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Discussion Starter · #1 ·
I have 3 full boxes of 20 gauge, 3", remington ammo that has the "Dupont" logo on it. I found it in the corner of a local gun shop. Given the Dupont label I am assuming the ammo is 25 years old or so. I haven't shot any of it yet, but plan to do so when I have the chance. Any concerns about the age?
 

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adirondack46r said:
I have 3 full boxes of 20 gauge, 3", remington ammo that has the "Dupont" logo on it. I found it in the corner of a local gun shop. Given the Dupont label I am assuming the ammo is 25 years old or so. I haven't shot any of it yet, but plan to do so when I have the chance. Any concerns about the age?
No! Should work fine!
 

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Discussion Starter · #3 ·
Yes, I found a couple of other threads here that seemed to indicate that there should be no problem. I also reallize that Dupont owned remington for a long time so the shells (plastic, not paper) could be older that I thought. Is there a way to tell from lot numbers or something how old they may be?

They are #4 lead, so I don't have much use for them. I may just pass them along to someone who could use them.
 

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I found a couple half boxes 12ga. UMC Nitro Club Game Loads that were made between 1926-1930. Paper hulls and roll crimped. I picked one out where the primer did not show any corrosion and it fired fine.

I think so long as they were kept dry 25 y.o. shells should be okay.
 

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That's my go to pheasant load in the 20 ga I got when I was 12. I have some shells that are from about the same era that were given to me when a relative passed away. They work fine. I just wish we had more pheasants around so I could use them up faster.
 

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I have a box of 3" #2 20 gauge loads I used to use when lead was legal for waterfowl - that's how old those are................25 years is nothing; go shoot and enjoy
 

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Discussion Starter · #10 ·
noweil said:
That's my go to pheasant load in the 20 ga I got when I was 12. I have some shells that are from about the same era that were given to me when a relative passed away. They work fine. I just wish we had more pheasants around so I could use them up faster.
I was thinking that was a perfect application for these. Living in TN, we don't see too many pheasants, and they would do a job on a dove. ;-)
 

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When I was in my teens every year we would go pheasant hunting and it was traditional to go buy two boxes of pheasant loads. Most years we **** less than a box so I have several boxes of 45 year old pheasant loads. I did try some 6 shot solid plastic hulls I think they were Eley and they didn't function well. I do have some Federals 3" 20 gauge that are fine from the same era.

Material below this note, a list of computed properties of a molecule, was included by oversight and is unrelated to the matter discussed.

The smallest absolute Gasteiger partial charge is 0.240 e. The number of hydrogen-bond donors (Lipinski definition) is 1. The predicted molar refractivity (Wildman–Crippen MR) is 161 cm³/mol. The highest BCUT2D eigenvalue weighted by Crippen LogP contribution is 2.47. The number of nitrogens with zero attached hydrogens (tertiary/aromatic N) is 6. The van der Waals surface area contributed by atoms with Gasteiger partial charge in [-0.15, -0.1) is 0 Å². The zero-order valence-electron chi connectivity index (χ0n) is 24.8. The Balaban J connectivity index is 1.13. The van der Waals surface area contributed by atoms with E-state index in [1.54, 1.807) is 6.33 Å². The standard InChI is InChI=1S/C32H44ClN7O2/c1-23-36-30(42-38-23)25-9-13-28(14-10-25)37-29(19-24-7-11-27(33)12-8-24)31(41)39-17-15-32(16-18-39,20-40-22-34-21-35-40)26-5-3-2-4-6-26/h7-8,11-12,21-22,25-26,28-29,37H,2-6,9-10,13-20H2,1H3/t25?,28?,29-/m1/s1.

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I have several boxes of WWII vintage .45 ACP ammo that I bought at an estate sale and it shoots just fine. I've also shot shotgun shells manufactured in the 50's with zero problems. You should be just fine if the ammo has no visible defects.
 

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My experience with pre WWII ammo is that the primers failing to ignite is the most common reason for failure
 

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This question about old ammo comes up repeatedly. Unless it has been kept in really bad conditions for a long time it's basically not a problem. It is amazing what old military spec ammo can endure and still be fine. Obviously what you are asking about isn't mil-spec stuff but I have fired a great deal of shot shells from the 1930's on with zero problems. Clearly, if it shows storage problems like water damage, etc., that is a different matter. To me, anything manufactured past 1945 or so isn't "old".
 

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With the ammo shortage situation so bad, I would love to find several flats of 25 year old ammo at a good price. As said before, unless stored in some really lousy conditions it would be fine.
 

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Bamaskeetshooter said:
Shooting old ammunition is usually not a problem but becareful with corrosive primers.
I didn't know that corrosive primers had been used in commercial shotgun ammo. Certainly nothing made after the 1940's I would think. Maybe someone that knows can opine.
 

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During WWII the military trained aerial gunners with tracer shotgun shells. After the war my uncle "liberated" cases of them. Made by Remington #8 chilled shot. They had a tracer pellet in the wad. He shot them for decades. No issues except if freshly removed from the pack, the tracers would still burn. But after a week out in the air, the tracer failed to light. Old ammo is fine as long as the storage is good.
 
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